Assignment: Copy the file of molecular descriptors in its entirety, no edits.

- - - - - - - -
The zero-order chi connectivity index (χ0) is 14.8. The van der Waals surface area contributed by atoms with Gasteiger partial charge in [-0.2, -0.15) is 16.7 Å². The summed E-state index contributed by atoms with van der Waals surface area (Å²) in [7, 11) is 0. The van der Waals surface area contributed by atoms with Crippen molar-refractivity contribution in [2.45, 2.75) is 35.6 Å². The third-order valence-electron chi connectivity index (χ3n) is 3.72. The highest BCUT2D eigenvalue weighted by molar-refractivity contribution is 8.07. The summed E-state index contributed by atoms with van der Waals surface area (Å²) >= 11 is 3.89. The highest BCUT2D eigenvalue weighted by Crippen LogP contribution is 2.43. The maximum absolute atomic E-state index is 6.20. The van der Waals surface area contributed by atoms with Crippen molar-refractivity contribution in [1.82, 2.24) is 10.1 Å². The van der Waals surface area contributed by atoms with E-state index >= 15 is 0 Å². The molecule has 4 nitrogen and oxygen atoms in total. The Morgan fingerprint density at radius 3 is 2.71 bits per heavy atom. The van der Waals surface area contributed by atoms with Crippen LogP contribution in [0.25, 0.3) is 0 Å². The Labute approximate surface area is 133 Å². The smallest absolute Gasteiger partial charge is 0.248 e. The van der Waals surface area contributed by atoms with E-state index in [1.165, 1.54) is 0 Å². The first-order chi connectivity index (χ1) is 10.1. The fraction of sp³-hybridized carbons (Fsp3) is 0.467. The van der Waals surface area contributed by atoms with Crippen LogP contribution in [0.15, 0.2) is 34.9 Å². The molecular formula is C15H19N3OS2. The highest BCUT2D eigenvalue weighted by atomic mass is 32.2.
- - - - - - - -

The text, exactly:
The zero-order chi connectivity index (χ0) is 14.8. The van der Waals surface area contributed by atoms with Gasteiger partial charge in [-0.2, -0.15) is 16.7 Å². The summed E-state index contributed by atoms with van der Waals surface area (Å²) in [7, 11) is 0. The van der Waals surface area contributed by atoms with Crippen molar-refractivity contribution in [2.45, 2.75) is 35.6 Å². The third-order valence-electron chi connectivity index (χ3n) is 3.72. The highest BCUT2D eigenvalue weighted by molar-refractivity contribution is 8.07. The summed E-state index contributed by atoms with van der Waals surface area (Å²) >= 11 is 3.89. The highest BCUT2D eigenvalue weighted by Crippen LogP contribution is 2.43. The maximum absolute atomic E-state index is 6.20. The van der Waals surface area contributed by atoms with Crippen molar-refractivity contribution in [1.82, 2.24) is 10.1 Å². The van der Waals surface area contributed by atoms with E-state index >= 15 is 0 Å². The molecule has 4 nitrogen and oxygen atoms in total. The Morgan fingerprint density at radius 3 is 2.71 bits per heavy atom. The van der Waals surface area contributed by atoms with Crippen LogP contribution in [0.25, 0.3) is 0 Å². The Labute approximate surface area is 133 Å². The smallest absolute Gasteiger partial charge is 0.248 e. The van der Waals surface area contributed by atoms with E-state index in [1.165, 1.54) is 0 Å². The first-order chi connectivity index (χ1) is 10.1. The fraction of sp³-hybridized carbons (Fsp3) is 0.467. The van der Waals surface area contributed by atoms with Crippen LogP contribution in [0.15, 0.2) is 34.9 Å². The molecular formula is C15H19N3OS2. The highest BCUT2D eigenvalue weighted by atomic mass is 32.2.